Johnson & Johnson said this afternoon it will acquire Novira Therapeutics for an undisclosed price, in a deal intended to strengthen the pharma giant’s pipeline with a portfolio of antivirals against chronic hepatitis B virus (HBV).

Novira’s pipeline is led by NVR 3-778, an oral, small-molecule direct acting antiviral for patients with HBV. NVR 3-778 is a core inhibitor designed to work by inhibiting the HBV core or capsid protein. That prevents productive infection after viral entry by blocking steps required for the formation of covalently closed circular DNA (cccDNA) and accumulation of HBV core in the nuclei, the company reasons.

“NVR 3-778 offers the potential for efficient suppression of virus production and replication, which could help address the remaining unmet medical needs,” William N. Hait, M.D., Ph.D., global head, research & development with J&J’s Janssen Pharmaceutical Companies, said in a statement. “We are excited about the prospect this acquisition offers to accelerate the development of curative treatments for people affected by chronic hepatitis B.”

J&J’s planned acquisition of Novira is the pharma giant’s second significant hepatitis-related deal in recent months. In May, Janssen launched an up-to-$1.1 billion-plus collaboration with Achillion Pharmaceuticals  to co-develop at least one of Achillion’s lead hepatitis C virus (HCV) drug candidates. Achillion also received a $225 million equity investment from J&J’s venture capital subsidiary Johnson & Johnson Innovation-JJDC.

The planned Novira acquisition comes more than four months after the company presented positive preclinical antiviral data for NVR 3-778 at the 2015 annual meeting of the European Association for the Study of the Liver in Vienna.

In a humanized UPA/SCID mouse model, according to Novira, NVR 3-778 showed HBV DNA suppression efficacy that was superior to that of pegylated interferon (PEG-IFN) and similar to that of the nucleoside analog entecavir. The highest efficacy was observed in mice that received NVR 3-778 in combination with PEG-IFN. All mice responded to treatment and there was no evidence for drug resistance, the company added.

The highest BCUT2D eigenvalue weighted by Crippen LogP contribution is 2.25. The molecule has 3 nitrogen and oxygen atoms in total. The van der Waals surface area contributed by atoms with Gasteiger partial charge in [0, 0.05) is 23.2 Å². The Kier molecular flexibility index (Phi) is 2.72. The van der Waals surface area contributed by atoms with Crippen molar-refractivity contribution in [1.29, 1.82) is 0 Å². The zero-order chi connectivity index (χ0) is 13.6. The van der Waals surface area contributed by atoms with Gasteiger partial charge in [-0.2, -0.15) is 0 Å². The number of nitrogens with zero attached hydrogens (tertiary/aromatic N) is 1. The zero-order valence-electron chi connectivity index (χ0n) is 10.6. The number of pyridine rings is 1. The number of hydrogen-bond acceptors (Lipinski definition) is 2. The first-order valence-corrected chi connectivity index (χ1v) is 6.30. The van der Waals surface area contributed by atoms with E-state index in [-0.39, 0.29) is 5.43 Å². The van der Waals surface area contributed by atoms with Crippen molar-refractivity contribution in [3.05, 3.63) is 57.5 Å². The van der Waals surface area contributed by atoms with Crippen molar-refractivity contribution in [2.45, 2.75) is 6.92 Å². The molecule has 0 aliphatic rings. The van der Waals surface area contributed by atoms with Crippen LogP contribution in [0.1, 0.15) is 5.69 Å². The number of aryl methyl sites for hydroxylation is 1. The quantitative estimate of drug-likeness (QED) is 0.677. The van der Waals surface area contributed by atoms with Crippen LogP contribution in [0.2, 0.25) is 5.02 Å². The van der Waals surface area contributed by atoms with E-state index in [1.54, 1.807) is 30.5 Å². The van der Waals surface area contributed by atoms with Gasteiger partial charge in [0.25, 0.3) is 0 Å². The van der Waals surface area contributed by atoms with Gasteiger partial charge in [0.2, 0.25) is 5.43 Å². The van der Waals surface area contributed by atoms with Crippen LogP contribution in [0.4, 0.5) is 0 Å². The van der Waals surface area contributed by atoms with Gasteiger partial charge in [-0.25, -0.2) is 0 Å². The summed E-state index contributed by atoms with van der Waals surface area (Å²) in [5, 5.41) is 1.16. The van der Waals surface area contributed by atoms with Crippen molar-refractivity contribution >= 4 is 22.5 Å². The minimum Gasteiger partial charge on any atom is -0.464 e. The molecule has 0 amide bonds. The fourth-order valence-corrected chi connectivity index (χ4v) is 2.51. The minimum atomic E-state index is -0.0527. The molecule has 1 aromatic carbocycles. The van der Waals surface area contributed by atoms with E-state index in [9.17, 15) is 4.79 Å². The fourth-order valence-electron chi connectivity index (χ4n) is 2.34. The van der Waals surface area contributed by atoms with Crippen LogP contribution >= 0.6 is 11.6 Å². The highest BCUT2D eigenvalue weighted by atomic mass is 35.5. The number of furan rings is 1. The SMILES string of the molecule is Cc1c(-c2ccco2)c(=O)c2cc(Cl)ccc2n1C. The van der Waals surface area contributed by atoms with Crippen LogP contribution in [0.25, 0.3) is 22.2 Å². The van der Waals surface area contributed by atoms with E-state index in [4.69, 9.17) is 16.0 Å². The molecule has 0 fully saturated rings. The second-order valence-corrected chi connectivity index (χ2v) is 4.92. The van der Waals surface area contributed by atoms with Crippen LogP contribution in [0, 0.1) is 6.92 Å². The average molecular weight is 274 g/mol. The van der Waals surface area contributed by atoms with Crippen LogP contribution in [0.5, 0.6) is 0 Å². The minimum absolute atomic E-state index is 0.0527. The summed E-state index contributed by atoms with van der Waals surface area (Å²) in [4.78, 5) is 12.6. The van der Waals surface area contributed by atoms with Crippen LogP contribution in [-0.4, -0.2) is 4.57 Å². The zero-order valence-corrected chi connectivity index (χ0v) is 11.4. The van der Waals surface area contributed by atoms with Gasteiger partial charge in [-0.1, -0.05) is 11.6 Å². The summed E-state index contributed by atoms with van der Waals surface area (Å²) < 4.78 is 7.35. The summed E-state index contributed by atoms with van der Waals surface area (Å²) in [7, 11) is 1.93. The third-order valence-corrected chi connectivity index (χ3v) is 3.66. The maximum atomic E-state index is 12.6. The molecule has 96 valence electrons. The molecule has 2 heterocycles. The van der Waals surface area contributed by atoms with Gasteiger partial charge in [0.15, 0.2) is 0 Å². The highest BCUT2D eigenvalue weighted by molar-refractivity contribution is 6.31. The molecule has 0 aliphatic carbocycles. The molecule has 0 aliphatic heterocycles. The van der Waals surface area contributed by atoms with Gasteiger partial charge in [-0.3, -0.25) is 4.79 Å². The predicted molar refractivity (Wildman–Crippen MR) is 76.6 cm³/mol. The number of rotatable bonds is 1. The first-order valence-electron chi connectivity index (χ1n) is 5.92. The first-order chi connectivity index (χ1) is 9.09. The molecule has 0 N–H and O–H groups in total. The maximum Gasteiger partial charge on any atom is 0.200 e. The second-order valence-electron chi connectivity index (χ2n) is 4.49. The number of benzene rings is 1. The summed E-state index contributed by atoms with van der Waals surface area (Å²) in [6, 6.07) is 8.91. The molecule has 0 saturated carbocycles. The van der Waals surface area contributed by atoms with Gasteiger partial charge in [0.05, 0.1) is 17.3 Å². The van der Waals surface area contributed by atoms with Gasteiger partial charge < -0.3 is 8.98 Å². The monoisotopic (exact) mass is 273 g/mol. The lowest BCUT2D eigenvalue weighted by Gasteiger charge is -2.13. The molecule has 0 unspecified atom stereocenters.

And in a cell-based model, NVR 3-778 showed additional antiviral activity in combination with entecavir or two other nucleoside analogs, lamivudine and tenofovir. NVR 3-778 also showed additive antiviral activity in combination with “an HBV core inhibitor from another chemical class,” the company disclosed on April 27.

A year ago this month, Novira presented positive safety and pharmacokinetic data for NVR 3-778 from a Phase Ia trial. The trial of 40 adult volunteers assessed the effects of the compound after single oral doses of 50 to 800 mg/day, followed by an assessment of 200 mg once-daily dosing for 14 days. Study results indicated that NVR 3-778 was well-tolerated at all doses, the company said.

Novira’s pipeline also includes two discovery-phase compounds—a second-generation core inhibitor, and a cccDNA inhibitor.

Headquartered in Doylestown, PA, Novira is a privately held biopharma that completed a $25 million Series A financing in 2013. New investor Versant Ventures contributed $7.5 million, joining 5AM Ventures and Canaan Partners, which led the first closing of the Series A a year earlier.

J&J will acquire 100% of Novira’s capital stock under the deal, which is expected to close during the fourth quarter of this year, subject to clearance under the Hart-Scott-Rodino Antitrust Improvements Act and other customary closing conditions.

“This acquisition will enhance the ability of Novira’s research and development teams to continue to advance novel therapeutic candidates for chronic HBV infection,” added Novira CEO Christian S. Schade in a separate statement from his company.

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